Learning Disability Census Report - England, 30th of September 2015
Publication date: 09:30 December 15, 2015
This report presents initial findings from the 2015 Learning Disability Census. Data were collected via the Health and Social Care Information Centre (HSCIC) on behalf of the Department of Health, the Care Quality Commission, Public Health England and NHS England.
The Learning Disability Census provides an individual record-level snapshot of inpatients with learning disabilities, autistic spectrum disorder and/or behaviour that challenges, and the services they receive, for patients who were inpatients in NHS and independent sector services at midnight on 30 September 2015.
This initial release reports at England level on key findings of the 2015 Learning Disability Census. Where possible, comparisons are made within this report between 2014 and 2013 data.
The principal aim of the Learning Disability Census is to deliver action 17 in 'Transforming Care: A national response to Winterbourne View Hospital - "an audit of current services for people with challenging behaviour to take a snapshot of provision, numbers of out of area placements and lengths of stay".
Responses from 89 provider organisations were received on behalf of 3,000 patients who met the inclusion criteria for the 2015 Learning Disability Census. This figure is broadly in line with the previous two census collections; there were 3,250 inpatients on census day 2013 and 3,230 on census day 2014.
Key facts for 2015 show that on the 30 September 2015 1 :
Reason for being in inpatient care
• For 2,340 patients (78 per cent ), the main treatment reason for being in inpatient care on census day was either due to a continuing behavioural treatment programme (690 patients, 23 per cent ), the continuing need for inpatient care of mental illness (1,155 patients, 39 per cent ), or where current behaviour has been assessed as being too high risk for the Ministry of Justice to agree any reduction in security level (495 patients, 17 per cent ).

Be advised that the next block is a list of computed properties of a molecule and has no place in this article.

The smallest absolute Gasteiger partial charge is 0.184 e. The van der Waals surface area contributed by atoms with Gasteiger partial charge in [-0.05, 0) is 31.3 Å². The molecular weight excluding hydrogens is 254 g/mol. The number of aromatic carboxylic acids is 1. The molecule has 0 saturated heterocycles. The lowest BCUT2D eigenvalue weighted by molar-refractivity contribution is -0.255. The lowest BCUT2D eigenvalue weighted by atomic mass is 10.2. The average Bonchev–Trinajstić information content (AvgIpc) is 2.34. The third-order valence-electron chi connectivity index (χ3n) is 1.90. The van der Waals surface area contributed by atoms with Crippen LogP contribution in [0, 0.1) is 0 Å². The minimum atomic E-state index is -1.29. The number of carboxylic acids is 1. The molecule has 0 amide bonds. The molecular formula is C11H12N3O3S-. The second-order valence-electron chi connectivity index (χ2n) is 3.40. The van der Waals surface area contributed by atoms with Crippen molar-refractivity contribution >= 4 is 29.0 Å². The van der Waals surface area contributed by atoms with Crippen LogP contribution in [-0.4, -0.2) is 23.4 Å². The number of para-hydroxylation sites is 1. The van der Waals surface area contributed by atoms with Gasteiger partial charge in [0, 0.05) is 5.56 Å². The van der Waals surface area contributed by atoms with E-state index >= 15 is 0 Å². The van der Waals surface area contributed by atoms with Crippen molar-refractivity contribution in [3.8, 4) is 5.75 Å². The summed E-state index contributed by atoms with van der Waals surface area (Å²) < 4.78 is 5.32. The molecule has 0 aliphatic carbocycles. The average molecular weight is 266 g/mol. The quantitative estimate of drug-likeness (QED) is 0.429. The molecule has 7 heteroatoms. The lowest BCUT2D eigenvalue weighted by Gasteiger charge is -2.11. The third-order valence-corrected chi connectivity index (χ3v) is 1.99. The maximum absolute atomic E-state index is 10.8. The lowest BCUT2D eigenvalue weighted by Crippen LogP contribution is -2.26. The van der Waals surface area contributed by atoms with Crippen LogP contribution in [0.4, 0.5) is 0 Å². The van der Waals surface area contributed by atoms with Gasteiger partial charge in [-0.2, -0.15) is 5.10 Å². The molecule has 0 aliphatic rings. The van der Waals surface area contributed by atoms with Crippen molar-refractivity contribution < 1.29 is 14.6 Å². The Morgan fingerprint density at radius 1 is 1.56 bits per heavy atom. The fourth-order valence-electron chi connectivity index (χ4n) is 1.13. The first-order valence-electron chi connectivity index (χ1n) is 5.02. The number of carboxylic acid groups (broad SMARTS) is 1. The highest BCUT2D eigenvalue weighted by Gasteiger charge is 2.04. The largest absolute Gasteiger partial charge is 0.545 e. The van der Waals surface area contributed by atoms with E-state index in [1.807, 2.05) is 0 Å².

Experience of care
• On census day in 2015, 2,155 patients (72 per cent ) had received antipsychotic medication either regularly or as needed in the 28 days prior to the census collection, compared to 2,345 patients (73 per cent ) in 2014.
• In 2015, 1,670 patients (56 per cent ) had one or more incidents reported in the three months prior to census day, compared to 1,780 (55 per cent ) in 2014. Incidents comprise: self-harm, accidents, physical assault, restraint or seclusion.
Distance from home and length of stay
• Average 2 length of stay and distance from home remained stable between the three censuses. Average length of stay on census day 2013, 2014 and 2015 respectively was of 542 days, 547 days and 554 days. The median distance from home on census day 2013, 2014 and 2015 was 34.5km, 34.4km and 38.6km respectively.
Patients receiving care at the time of all three census collections
• Of the 3,000 people receiving inpatient care on census day 2015; 1,450 patients (48 per cent ) were receiving care at the time of all 3 censuses; approximately 640 patients (21 per cent ) appeared in 2013 or 2014 census collections but not all 3 censuses; and 915 patients (30 per cent ) were receiving care at the time of the 2015 census only.
Comparison with Assuring Transformation3
• Linking the two collections at patient level, 2,140 patients were common to both collections; 855 patients who appeared in the Learning Disability Census did not appear in the Assuring Transformation collection; while 480 patients from the Assuring Transformation collection did not appear in the Learning Disability Census. Adding the unreported patients as identified by Assuring Transformation to the 2015 headcount puts the figure who were inpatient on census day 2015 closer to 3,480.
1 Due to rounding, figures may not add up
2 Median averages are shown here
3 This uses the data for September as published in the October report http://www.hscic.gov.uk/pubs/ldsmoct15
|Date Range:||30 September 2013 to 30 September 2015|
|Geographical granularity:||Country, NHS Trusts, Hospital Trusts, Government Office Regions, Mental Health Trusts, Independent Sector Health Care Providers, Clinical Commissioning Groups|